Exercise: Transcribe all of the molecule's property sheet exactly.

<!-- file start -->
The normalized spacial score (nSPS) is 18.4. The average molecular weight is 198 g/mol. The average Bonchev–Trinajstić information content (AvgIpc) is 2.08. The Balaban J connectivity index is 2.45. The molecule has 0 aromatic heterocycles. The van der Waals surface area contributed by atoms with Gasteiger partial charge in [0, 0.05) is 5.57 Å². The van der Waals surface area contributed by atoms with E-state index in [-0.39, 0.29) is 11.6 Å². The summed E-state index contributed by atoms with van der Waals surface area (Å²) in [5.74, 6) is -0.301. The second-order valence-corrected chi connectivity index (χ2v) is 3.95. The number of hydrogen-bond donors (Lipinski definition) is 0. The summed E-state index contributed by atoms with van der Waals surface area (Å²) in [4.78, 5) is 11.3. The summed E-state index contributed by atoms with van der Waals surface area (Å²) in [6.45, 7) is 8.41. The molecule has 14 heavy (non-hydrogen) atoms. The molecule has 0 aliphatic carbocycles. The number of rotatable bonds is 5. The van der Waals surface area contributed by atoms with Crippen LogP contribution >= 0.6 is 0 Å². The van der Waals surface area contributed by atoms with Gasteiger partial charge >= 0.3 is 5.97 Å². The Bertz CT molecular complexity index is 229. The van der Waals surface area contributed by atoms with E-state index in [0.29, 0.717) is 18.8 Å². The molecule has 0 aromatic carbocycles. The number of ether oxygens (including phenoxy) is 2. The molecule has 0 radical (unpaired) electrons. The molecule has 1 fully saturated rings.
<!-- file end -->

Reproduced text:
The normalized spacial score (nSPS) is 18.4. The average molecular weight is 198 g/mol. The average Bonchev–Trinajstić information content (AvgIpc) is 2.08. The Balaban J connectivity index is 2.45. The molecule has 0 aromatic heterocycles. The van der Waals surface area contributed by atoms with Gasteiger partial charge in [0, 0.05) is 5.57 Å². The van der Waals surface area contributed by atoms with E-state index in [-0.39, 0.29) is 11.6 Å². The summed E-state index contributed by atoms with van der Waals surface area (Å²) in [5.74, 6) is -0.301. The second-order valence-corrected chi connectivity index (χ2v) is 3.95. The number of hydrogen-bond donors (Lipinski definition) is 0. The summed E-state index contributed by atoms with van der Waals surface area (Å²) in [4.78, 5) is 11.3. The summed E-state index contributed by atoms with van der Waals surface area (Å²) in [6.45, 7) is 8.41. The molecule has 14 heavy (non-hydrogen) atoms. The molecule has 0 aliphatic carbocycles. The number of rotatable bonds is 5. The van der Waals surface area contributed by atoms with Crippen LogP contribution >= 0.6 is 0 Å². The van der Waals surface area contributed by atoms with Gasteiger partial charge >= 0.3 is 5.97 Å². The Bertz CT molecular complexity index is 229. The van der Waals surface area contributed by atoms with E-state index in [0.29, 0.717) is 18.8 Å². The molecule has 0 aromatic carbocycles. The number of ether oxygens (including phenoxy) is 2. The molecule has 0 radical (unpaired) electrons. The molecule has 1 fully saturated rings.